Campbell’s ‘top kill’ oil plug procedure looks like this

This is what it looks like right now 5,000 feet down as champion oil-leak-stopper Pat Campbell attempts to plug the Deepwater Horizon gusher that has been spewing into the Gulf of Mexico unimpeded for 37 days. For what it’s worth, BP’s live stream is not showing a mere broken pipe and plume of oil, as it has mostly so far. Today there is equipment and it seems to be doing something. It looks like a still from Star Wars. There is hope. Also: BP’s civil liability may be (sort of) fair after all– to the tune of tens of billions of dollars.

This screen shot was taken at 3:15 Mountain Time. Note that, as BP cautions, “throughout the extended top kill procedure – which may take up to two days to complete – very significant changes in the appearance of the flows at the seabed may be expected. These will not provide a reliable indicator of the overall progress, or success or failure, of the top kill operation as a whole.”

More news coming out today may be putting additional pressure on BP to finally get the job done– as if there hadn’t been enough pressure already, but maybe there wasn’t.

Reuters reports that despite Republican lawmakers’ repeated refusal to up corporate liability for the catastrophe, the civil liability might well be staggering due to laws written in the wake of the Exxon Valdez disaster off Alaska:

A clause buried deep in the U.S. Clean Water Act may expose BP and others to civil fines that aren’t limited to any finite cap — unlike a $75 million limit on compensation for economic damages. The Act allows the government to seek civil penalties in court for every drop of oil that spills into U.S. navigable waters, including the area of BP’s leaking well.

As a result, the U.S. government could seek to fine BP or others up to $4,300 for every barrel leaked into the U.S. Gulf, according to legal experts and official documents.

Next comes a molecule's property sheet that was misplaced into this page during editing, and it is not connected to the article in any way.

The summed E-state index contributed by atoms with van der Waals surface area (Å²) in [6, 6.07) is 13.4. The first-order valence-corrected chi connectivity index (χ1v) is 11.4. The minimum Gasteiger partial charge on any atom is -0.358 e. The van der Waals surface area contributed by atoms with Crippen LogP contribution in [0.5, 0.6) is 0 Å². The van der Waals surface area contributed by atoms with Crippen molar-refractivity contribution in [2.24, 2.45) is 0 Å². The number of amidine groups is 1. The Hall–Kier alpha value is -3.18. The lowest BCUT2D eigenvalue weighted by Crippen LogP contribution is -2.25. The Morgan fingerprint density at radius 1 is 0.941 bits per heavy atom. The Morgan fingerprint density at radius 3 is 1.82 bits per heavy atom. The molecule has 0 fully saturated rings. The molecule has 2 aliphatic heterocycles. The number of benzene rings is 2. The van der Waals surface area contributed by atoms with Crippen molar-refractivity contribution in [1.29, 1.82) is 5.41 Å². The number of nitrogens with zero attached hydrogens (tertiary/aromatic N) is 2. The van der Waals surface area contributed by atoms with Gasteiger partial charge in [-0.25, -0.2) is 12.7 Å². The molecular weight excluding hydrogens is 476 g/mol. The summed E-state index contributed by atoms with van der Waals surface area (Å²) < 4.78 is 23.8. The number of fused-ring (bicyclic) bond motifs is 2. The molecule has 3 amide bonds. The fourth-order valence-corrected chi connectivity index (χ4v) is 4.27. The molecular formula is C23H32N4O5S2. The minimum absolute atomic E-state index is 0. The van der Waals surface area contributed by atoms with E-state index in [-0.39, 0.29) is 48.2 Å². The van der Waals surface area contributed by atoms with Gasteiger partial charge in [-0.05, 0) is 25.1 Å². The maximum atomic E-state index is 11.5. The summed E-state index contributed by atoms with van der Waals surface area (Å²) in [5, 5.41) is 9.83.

So far, analysts and experts calculating potential oil spill liabilities have mostly concentrated on the cost of the clean-up and compensation for economic damages to affected parties. Some have also discussed criminal liabilities.

But the potential for civil fines has received scant attention — and they could add up very quickly, depending on how agressive the U.S. government is in pursuing them.

The threat of hefty fines underscores the importance of quantifying how much oil is pouring into the Gulf. As BP seeks to staunch the leak that has now been gushing for at least 33 days, it has estimated a spill rate of 5,000 barrels per day. But some experts say the volume — and hence the fines — could be more than 10 times higher.

The little-known, seldom applied clause in the Clean Water Act was added in 1990 after the Exxon Valdez disaster in Alaska, and was intended to beef up the arsenal of penalties the government can apply to oil spillers to deter future disasters.

“These civil penalties could be staggeringly high, possibly running into the billions,” said Professor David Uhlmann, director of the Environmental Law program at University of Michigan.

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